Full title: Event-related delta, theta, alpha, and gamma correlates to auditory oddball processing during Vipassana meditation.
Long-term Vipassana meditators sat in meditation vs. a control (instructed mind wandering) states for 25 min, EEG was recorded and condition order counterbalanced. For the last four min, a three-stimulus auditory oddball series was presented during both meditation and control periods through headphones and no task imposed. Time-frequency analysis demonstrated that meditation relative to the control condition evinced decreased evoked delta (2-4 Hz) power to distracter stimuli concomitantly with a greater event-related reduction of late (500-900 ms) alpha-1 (8-10 Hz) activity, which indexed altered dynamics of attentional engagement to distracters. Additionally, standard stimuli were associated with increased early event-related alpha phase synchrony (intertrial coherence) and evoked theta (4-8 Hz) phase synchrony, suggesting enhanced processing of the habituated standard background stimuli. Lastly, during meditation there was a greater differential early-evoked gamma power to the different stimulus classes. Correlation analysis indicated that this effect stemmed from a meditation state-related increase in early distracter-evoked gamma power and phase synchrony specific to longer-term expert practitioners. The findings suggest that Vipassana meditation evokes a brain state of enhanced perceptual clarity and decreased automated reactivity.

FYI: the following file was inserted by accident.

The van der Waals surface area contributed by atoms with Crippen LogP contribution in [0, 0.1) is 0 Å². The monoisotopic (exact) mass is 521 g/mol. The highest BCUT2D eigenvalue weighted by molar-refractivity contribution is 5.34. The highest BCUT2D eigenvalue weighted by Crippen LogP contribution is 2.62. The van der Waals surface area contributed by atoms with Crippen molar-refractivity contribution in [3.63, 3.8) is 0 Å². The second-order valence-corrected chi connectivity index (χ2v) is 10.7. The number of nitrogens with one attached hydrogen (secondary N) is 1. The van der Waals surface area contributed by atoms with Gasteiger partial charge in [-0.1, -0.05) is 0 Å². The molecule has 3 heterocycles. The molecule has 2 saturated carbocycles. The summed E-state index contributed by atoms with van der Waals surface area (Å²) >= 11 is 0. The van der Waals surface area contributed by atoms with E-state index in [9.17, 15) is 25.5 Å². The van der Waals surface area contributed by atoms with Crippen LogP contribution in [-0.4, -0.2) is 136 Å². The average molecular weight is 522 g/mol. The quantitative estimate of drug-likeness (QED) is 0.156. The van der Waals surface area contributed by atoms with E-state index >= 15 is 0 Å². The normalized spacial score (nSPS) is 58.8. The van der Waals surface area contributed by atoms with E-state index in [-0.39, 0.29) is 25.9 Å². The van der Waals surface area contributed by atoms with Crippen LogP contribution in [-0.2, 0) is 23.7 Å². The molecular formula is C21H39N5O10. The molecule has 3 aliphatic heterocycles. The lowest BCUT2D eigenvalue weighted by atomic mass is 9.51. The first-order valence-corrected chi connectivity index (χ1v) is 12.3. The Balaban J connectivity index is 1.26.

Soc Cogn Affect Neurosci. 2012 May 29. Cahn BR, Delorme A, Polich J. Address correspondence to: B. Rael Cahn, M.D., Ph.D. University of California, Irvine Department of Psychiatry 101 The City Drive South, Rt 88 Rm 207 Orange, CA 92868 (714) 456-5770 email@example.com.